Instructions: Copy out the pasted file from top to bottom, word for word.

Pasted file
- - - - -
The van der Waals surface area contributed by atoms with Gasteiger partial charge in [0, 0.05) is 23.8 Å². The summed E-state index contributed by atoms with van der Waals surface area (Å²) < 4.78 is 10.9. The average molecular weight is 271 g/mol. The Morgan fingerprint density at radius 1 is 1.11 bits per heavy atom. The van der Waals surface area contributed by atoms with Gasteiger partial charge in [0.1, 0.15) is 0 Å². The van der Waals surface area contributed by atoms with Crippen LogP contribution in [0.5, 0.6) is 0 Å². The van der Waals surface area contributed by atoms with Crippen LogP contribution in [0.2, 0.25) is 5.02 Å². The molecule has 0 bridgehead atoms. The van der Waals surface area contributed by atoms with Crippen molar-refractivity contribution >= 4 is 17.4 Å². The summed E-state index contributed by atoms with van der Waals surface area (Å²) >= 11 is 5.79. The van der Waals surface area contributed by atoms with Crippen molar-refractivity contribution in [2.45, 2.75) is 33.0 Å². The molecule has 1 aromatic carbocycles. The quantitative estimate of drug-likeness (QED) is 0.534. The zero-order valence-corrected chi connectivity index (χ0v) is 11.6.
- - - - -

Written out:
The van der Waals surface area contributed by atoms with Gasteiger partial charge in [0, 0.05) is 23.8 Å². The summed E-state index contributed by atoms with van der Waals surface area (Å²) < 4.78 is 10.9. The average molecular weight is 271 g/mol. The Morgan fingerprint density at radius 1 is 1.11 bits per heavy atom. The van der Waals surface area contributed by atoms with Gasteiger partial charge in [0.1, 0.15) is 0 Å². The van der Waals surface area contributed by atoms with Crippen LogP contribution in [0.5, 0.6) is 0 Å². The van der Waals surface area contributed by atoms with Crippen LogP contribution in [0.2, 0.25) is 5.02 Å². The molecule has 0 bridgehead atoms. The van der Waals surface area contributed by atoms with Crippen molar-refractivity contribution >= 4 is 17.4 Å². The summed E-state index contributed by atoms with van der Waals surface area (Å²) >= 11 is 5.79. The van der Waals surface area contributed by atoms with Crippen molar-refractivity contribution in [2.45, 2.75) is 33.0 Å². The molecule has 1 aromatic carbocycles. The quantitative estimate of drug-likeness (QED) is 0.534. The zero-order valence-corrected chi connectivity index (χ0v) is 11.6.